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'Ads Worth Spreading' contest

Contributed by: Rusmir Arnautovic
Date: Thursday 30, September 2010
'Ads Worth Spreading' contest

TED curator Chris Anderson challenges the ad industry with 'Ads Worth Spreading' contest

TED curator Chris Anderson challenged the advertising industry to create "Ads Worth Spreading" at an Advertising Week session on Tuesday hosted by Jon Kamen, chairman and CEO of @radical.media.
Advertising on the Web is largely failing, said Anderson, who invited the ad community to create digital ads that are "every bit as intriguing and inspiring as the talks that are on the [TED] site." Ten winning campaigns will be selected to premiere at TED2011, which takes place from Feb. 28 to March 4, and will replace the paid advertising on TED.com for a week. "An ad worth spreading is one that the community it is targeted at really wants to see. They like it so much that they will want to share it with their friends," said Anderson. "It might be hysterically funny, it might be gorgeously beautiful, it might just be wickedly ingenious, it might be a multimedia production or just an employee talking to the camera about her ideas, visions hopes."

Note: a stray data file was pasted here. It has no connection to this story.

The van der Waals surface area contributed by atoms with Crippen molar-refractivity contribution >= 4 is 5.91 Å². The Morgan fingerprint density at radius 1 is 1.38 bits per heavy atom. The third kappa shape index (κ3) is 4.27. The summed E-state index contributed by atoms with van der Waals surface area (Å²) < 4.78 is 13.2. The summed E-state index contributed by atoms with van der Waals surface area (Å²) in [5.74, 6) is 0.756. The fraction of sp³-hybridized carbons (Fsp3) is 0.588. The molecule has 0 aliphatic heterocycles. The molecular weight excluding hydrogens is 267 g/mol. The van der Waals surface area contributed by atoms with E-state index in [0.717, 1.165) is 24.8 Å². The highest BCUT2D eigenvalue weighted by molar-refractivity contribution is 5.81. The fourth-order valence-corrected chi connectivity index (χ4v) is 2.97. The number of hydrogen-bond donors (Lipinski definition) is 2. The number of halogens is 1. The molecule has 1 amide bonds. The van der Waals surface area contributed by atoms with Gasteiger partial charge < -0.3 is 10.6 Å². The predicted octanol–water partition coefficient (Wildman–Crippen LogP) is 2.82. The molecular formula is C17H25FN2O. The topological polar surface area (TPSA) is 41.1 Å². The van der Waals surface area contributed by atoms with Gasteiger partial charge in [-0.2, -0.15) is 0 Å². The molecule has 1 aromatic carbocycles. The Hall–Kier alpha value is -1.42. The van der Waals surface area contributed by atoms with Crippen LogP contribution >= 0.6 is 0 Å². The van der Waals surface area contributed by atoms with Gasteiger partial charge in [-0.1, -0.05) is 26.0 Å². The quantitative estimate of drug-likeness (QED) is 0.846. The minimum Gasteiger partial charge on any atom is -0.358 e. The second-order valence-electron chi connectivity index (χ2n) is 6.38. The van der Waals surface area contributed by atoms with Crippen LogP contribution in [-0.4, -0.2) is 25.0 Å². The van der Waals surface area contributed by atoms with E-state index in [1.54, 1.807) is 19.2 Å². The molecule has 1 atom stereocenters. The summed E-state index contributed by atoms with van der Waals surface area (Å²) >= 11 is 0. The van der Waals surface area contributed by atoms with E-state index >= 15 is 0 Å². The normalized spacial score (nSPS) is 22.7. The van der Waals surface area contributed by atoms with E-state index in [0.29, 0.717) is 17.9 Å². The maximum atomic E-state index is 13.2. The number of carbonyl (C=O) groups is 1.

Each winning submission will have a page on TED.com, where visitors will be able to discuss and share the work. One way of thinking of an ad worth spreading, said Anderson, "is to make it look like a TED talk. You put the CEO in front of a camera and have them share what they actually care about, their values, visions for the future."

Referencing a talk he gave at TED last year, Anderson discussed the power of crowd-accelerated innovation, the idea that progress has not been driven by individual geniuses but by groups of people who spark off each other. "Radical openness" is a concept any corporation can tap into, he said. "The key is to open up. You need to share with the world something that you consider your deepest secret. That is what empowers thousands of people to engage with you."
Corporations have to play a part in the cycle of learning and innovation, Anderson said. "They have the ability to create the future that we all crave," he said. He compared the approach advertisers often take to getting consumer attention to stalking. "We're in danger of becoming stalkers, grabbing any piece of attention we can," he said. "Don't pursue it directly. Let's pursue laughter, beauty, ingenuity, authenticity, radical openness. If you do that, you'd be stunned at the volume of attention that will eventually flow your way." He added: "You have to pursue generosity, passion, wisdom, honor, an idea that is bigger than you, then love or happiness will whisper, 'I'm here.' Those of us who want to tap into the passion of the world's online communities need to adapt the same approach."

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